Bin & Gitters.
Despite its bizarre name the Bin & Gitters is a cracking drink both in its simplicity and its deliciousity. Apparently the drink first appears in Charles Baker’s 1951 The South American Gentleman’s Companion, Being an exotic drinking Book or up & down the Andes with Jigger, Beaker & Flask, Vol. 1. I say “apparently” because I only have Baker’s earlier tome – which we dipped into recently. Largely neglected for the rest of the 20th century the Bin & Gitters next was resurrected by Sasha Petraske and shows up in his posthumous Regarding Cocktails in 2016. The B&G is a simple drink but so, so rewarding. Just pack a tumbler with crushed ice (this is one of those cases where there’s no need to use a chilled glass) and while it’s chillaxing make yourself a standard Gimlet. Strain the Gimlet into the iced glass and top off with as many dashes of Angostura bitters as makes you happy. But at least three. Insert a short straw and enjoy with glee. The only decision needed is whether to stir in the Ango a little or leave it floating to spice up the more diluted last sips. The only problem with the Bin & Gitters is that those final sips come all too soon! With all that Angostura bouncing around there’s really not a lot of point in using some fancy gin er, I mean bin, Tanquary Export, Beefeater, Gordon’s, Broker’s, Bombay Dry or similar value for money dry gins are easily good enough. While other recipes call for a lime garnish I think this drink is beautiful enough naked – besides in Regarding Cocktails Sasha P is quoted saying “No garnish for a bartender.” Good enough for me! Gold stars to those of you who noticed the similarity to the Bramble which uses lemon instead of lime and a float of berry liqueur instead of the gitters.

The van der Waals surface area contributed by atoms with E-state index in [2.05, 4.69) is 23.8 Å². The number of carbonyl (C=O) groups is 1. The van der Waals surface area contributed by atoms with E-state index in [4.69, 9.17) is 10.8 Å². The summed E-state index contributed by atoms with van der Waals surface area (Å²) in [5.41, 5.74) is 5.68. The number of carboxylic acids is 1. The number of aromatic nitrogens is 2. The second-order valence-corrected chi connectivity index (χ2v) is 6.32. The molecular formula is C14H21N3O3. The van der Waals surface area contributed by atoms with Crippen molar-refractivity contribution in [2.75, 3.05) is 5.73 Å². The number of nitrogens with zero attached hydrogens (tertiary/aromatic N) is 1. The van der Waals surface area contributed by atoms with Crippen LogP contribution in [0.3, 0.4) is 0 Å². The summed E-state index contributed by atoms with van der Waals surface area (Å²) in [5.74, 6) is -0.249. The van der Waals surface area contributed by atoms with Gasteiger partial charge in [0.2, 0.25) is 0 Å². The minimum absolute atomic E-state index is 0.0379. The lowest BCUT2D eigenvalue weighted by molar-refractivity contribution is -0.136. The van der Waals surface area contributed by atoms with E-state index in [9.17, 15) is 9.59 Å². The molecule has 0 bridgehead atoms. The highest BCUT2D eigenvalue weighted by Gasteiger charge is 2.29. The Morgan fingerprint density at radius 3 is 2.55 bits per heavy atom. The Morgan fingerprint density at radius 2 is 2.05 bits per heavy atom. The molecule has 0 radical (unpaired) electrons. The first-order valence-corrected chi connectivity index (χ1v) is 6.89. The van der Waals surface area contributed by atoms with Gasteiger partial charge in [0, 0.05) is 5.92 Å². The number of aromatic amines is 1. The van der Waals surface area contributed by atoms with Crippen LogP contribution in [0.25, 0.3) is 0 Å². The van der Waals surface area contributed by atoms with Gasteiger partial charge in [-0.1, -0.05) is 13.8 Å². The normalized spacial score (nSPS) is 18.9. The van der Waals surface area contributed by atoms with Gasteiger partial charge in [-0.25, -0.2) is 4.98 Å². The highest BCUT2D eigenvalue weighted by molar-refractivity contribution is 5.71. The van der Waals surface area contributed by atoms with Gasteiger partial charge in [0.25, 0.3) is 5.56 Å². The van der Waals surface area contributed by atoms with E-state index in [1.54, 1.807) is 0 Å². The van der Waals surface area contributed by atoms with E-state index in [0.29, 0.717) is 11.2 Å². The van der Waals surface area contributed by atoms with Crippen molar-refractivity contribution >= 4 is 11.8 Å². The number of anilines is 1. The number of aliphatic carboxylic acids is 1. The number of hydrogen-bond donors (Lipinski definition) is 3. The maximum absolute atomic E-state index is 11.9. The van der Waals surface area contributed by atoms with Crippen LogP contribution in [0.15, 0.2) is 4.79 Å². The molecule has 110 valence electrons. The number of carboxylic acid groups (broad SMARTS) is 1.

Bin & Gitters.
2oz / 60ml dry gin.
1oz / 30ml fresh lime juice.
0.75oz / 22ml simple syrup (1:1).
Shake with ice and strain into a Fouble Old Dashioned glass packed full with crushed ice.
Float 3 – 8 dashes of Angostura bitters on top. Stir slightly. Or not.
Serve with a straw as it’s best enjoyed from the bottom up.
Note: a normal Gimlet spec of 2oz gin, 0.75oz lime juice and 0.5oz will work fine but, with the double dilution used here, an extra quarter ounce of lime and sugar is marginally more pleasing.
Toast William Archibald Spooner (1844 – 1930).